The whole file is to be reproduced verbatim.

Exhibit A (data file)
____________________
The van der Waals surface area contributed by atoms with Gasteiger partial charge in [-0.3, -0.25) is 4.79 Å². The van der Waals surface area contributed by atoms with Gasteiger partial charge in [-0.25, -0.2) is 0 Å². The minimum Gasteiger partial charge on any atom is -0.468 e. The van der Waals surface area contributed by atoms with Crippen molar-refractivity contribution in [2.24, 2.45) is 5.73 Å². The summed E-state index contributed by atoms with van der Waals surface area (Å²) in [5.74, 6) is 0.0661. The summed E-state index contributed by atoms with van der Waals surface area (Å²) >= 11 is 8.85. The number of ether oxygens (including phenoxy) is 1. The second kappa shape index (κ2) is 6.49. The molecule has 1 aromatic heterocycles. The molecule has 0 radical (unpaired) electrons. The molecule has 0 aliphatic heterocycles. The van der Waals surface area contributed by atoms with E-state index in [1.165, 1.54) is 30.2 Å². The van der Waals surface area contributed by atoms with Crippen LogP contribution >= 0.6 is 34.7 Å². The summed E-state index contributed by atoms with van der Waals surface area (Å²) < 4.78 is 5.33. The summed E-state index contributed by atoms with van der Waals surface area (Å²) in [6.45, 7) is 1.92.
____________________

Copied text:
The van der Waals surface area contributed by atoms with Gasteiger partial charge in [-0.3, -0.25) is 4.79 Å². The van der Waals surface area contributed by atoms with Gasteiger partial charge in [-0.25, -0.2) is 0 Å². The minimum Gasteiger partial charge on any atom is -0.468 e. The van der Waals surface area contributed by atoms with Crippen molar-refractivity contribution in [2.24, 2.45) is 5.73 Å². The summed E-state index contributed by atoms with van der Waals surface area (Å²) in [5.74, 6) is 0.0661. The summed E-state index contributed by atoms with van der Waals surface area (Å²) >= 11 is 8.85. The number of ether oxygens (including phenoxy) is 1. The second kappa shape index (κ2) is 6.49. The molecule has 1 aromatic heterocycles. The molecule has 0 radical (unpaired) electrons. The molecule has 0 aliphatic heterocycles. The van der Waals surface area contributed by atoms with E-state index in [1.165, 1.54) is 30.2 Å². The van der Waals surface area contributed by atoms with Crippen LogP contribution >= 0.6 is 34.7 Å². The summed E-state index contributed by atoms with van der Waals surface area (Å²) < 4.78 is 5.33. The summed E-state index contributed by atoms with van der Waals surface area (Å²) in [6.45, 7) is 1.92.